Making it easier to contribute to Servo

2023-03-16 Improvements to how we run tests, yielding faster builds and fewer failures due to flaky tests

Back in January, flaky tests were a serious problem for Servo’s development. Each build failure caused by flaky tests would delay merging a pull request by over two hours, and some changes took as many as seven tries to merge! But since then, we’ve made a bunch of improvements to how we run tests, which should make contributing to Servo a lot easier.

What is a flaky test?

Servo is tested against the Web Platform Tests, a suite of over 30,000 tests shared with all of the major web engines. Each test can pass, fail, crash, or time out, and if a test has subtests, each subtest can have its own result. Passing is not always the expected outcome: for example, we would expect most tests for unimplemented features to fail.

Flaky tests are tests that yield the expected outcome sometimes and an unexpected outcome other times, causing intermittent build failures. Tests can be flaky due to how they were written, or problems with the machines that run those tests, but often they flake due to Servo bugs. Regardless of the cause, we want to avoid letting flaky tests affect people doing unrelated work.

Faster build times

Making builds faster doesn’t directly make tests less flaky, but it does reduce the delays that flaky tests can cause.

Our main try and merge builds often took three or four hours to complete, because our GitHub org was limited to 20 concurrent runners. Since we also split the Web Platform Tests into 20 concurrent jobs, some of those jobs would almost always get starved by other jobs, like Windows unit tests or nightly WPT updates.

We reached out to GitHub about this, and they were kind enough to increase our free runner limit to 60 concurrent jobs, cutting our build times to a consistent two hours.

In the future, it may be worth adding some caching of the Cargo and target directories across builds, but the slowest parts of our builds by far are the Windows and macOS jobs. While neither of them run the Web Platform Tests yet, even just compiling and running unit tests takes over 90 minutes, making them almost always the critical path.

We are hoping this will improve with initiatives like GitHub’s upcoming “XL” macOS runners, and in the longer term it may be worth setting up some dedicated runners of our own.

Support for multiple expectations

We were previously only able to handle flaky tests by marking them as intermittent, that is, creating an issue with the test name in the title and the label I-intermittent. This means we treat any result as expected when deciding whether or not the build should succeed, which is a very coarse approach, and it means the list of intermittent tests isn’t version controlled.

But as of #29339, we can now give tests a set of expected outcomes in the metadata files! Note that the typical outcome, if any, should go first, but the order doesn’t really matter in practice.

# tests/wpt/metadata/path/to/test.html.ini
  [subtest that only fails]
    expected: FAIL

  [subtest that occasionally times out]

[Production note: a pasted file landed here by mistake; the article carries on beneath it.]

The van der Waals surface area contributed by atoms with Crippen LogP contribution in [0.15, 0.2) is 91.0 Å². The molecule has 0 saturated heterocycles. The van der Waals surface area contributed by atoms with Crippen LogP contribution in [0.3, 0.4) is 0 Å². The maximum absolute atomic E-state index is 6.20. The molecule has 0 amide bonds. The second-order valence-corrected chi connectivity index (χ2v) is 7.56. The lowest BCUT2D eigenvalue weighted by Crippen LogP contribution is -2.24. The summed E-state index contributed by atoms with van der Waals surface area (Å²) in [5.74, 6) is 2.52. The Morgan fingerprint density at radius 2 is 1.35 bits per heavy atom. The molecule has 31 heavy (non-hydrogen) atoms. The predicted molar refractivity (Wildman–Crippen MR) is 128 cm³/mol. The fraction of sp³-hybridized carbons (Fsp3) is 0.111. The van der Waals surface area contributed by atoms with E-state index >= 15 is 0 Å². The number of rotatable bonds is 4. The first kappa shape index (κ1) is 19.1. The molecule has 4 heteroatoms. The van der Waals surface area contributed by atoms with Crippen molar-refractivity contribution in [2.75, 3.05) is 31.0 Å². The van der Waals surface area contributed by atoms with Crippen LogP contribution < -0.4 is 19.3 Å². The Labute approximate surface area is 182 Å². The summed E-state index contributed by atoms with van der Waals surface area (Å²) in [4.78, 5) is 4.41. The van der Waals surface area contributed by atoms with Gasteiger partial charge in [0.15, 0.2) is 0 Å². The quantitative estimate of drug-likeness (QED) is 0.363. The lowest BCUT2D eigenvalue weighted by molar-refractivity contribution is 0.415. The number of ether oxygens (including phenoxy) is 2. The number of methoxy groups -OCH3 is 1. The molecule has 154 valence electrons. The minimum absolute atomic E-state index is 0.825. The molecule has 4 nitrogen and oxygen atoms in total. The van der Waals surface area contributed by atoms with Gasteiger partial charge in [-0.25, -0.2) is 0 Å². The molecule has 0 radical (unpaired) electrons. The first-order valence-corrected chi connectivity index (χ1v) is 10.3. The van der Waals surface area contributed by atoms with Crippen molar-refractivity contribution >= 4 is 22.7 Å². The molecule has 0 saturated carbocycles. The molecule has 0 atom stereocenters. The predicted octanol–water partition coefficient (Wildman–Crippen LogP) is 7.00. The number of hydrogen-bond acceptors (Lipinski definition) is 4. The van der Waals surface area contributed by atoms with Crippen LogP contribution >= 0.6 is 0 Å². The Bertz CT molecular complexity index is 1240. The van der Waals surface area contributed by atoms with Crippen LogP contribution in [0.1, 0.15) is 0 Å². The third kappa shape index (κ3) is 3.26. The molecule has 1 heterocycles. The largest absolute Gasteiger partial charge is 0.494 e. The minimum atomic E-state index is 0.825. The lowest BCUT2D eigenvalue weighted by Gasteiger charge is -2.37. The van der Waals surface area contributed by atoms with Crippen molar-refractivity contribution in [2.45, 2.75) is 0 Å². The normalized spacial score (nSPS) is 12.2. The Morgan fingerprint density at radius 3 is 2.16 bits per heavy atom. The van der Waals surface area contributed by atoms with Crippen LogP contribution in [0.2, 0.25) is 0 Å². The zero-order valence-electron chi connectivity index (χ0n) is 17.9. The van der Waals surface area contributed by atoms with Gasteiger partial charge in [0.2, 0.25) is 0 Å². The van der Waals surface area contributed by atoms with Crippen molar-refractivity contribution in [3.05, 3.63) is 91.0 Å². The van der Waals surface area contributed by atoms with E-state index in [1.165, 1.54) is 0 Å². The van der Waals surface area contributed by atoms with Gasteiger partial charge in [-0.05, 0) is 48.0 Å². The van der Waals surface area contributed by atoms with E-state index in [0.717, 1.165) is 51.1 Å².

expected: [PASS, TIMEOUT]

In the future, it may be worth migrating the existing intermittent issues to expectations like this.

Retrying tests with unexpected results

Sometimes the causes of flakiness can affect many or even all tests, like bugs causing some reftest screenshots to be completely white, or overloaded test runners causing some tests to time out.

Thanks to #29370, we now retry tests that yield unexpected results. If a test yields the expected result on the second try, we ignore it when deciding whether or not the build should succeed. This can make builds a little slower, but it should be outweighed by our recent improvements to build times.

In the future, it may be worth adopting some more advanced retry techniques. For example, Chromium’s retry strategy includes retrying the entire “shard” of tests to reproduce the test environment more accurately, and retrying tests both with and without the pull request to help “exonerate” the changes. These techniques require considerably more resources though, and they are generally only viable if we can fund our own dedicated test runners.

Result comments

As of #29315, when a try or merge build finishes, we now post a comment on the pull request with a clear breakdown of the unexpected results:

  • Flaky unexpected results are those that were unexpected at first, but expected on retry
  • Stable unexpected results that are known to be intermittent are those that were unexpected, but ignored due to being marked as intermittent
  • Stable unexpected results are those that caused the build to fail

Intermittent dashboard

To ensure that flaky tests can be discovered and fixed even if they are mitigated by retries, we’ve created an intermittent dashboard that all unexpected results get reported to.

Each result includes the test and subtest, the expected and actual outcomes, any test output, plus metadata like the commit and a link to the build. You can filter the data to a specific test or field value, and the dashboard automatically points out when all of the visible results have something in common, which can help us analyse the failures and identify patterns.

For example, here we can see that all of the unexpected failures for one of the HTML parsing tests have the same assertion failure on the same subtest, but are not limited to one pull request:

screenshot of intermittent dashboard, filtered by test (/html/syntax/parsing/DOMContentLoaded-defer.html) and actual outcome (FAIL)

In the future, we plan to further develop the dashboard, including adding more interesting views of the data like:

  • which tests flake the most (within some recent period like 30 days)
  • which tests are starting to flake (newly seen or quickly spiking)
  • which tests are marked as intermittent but haven’t flaked recently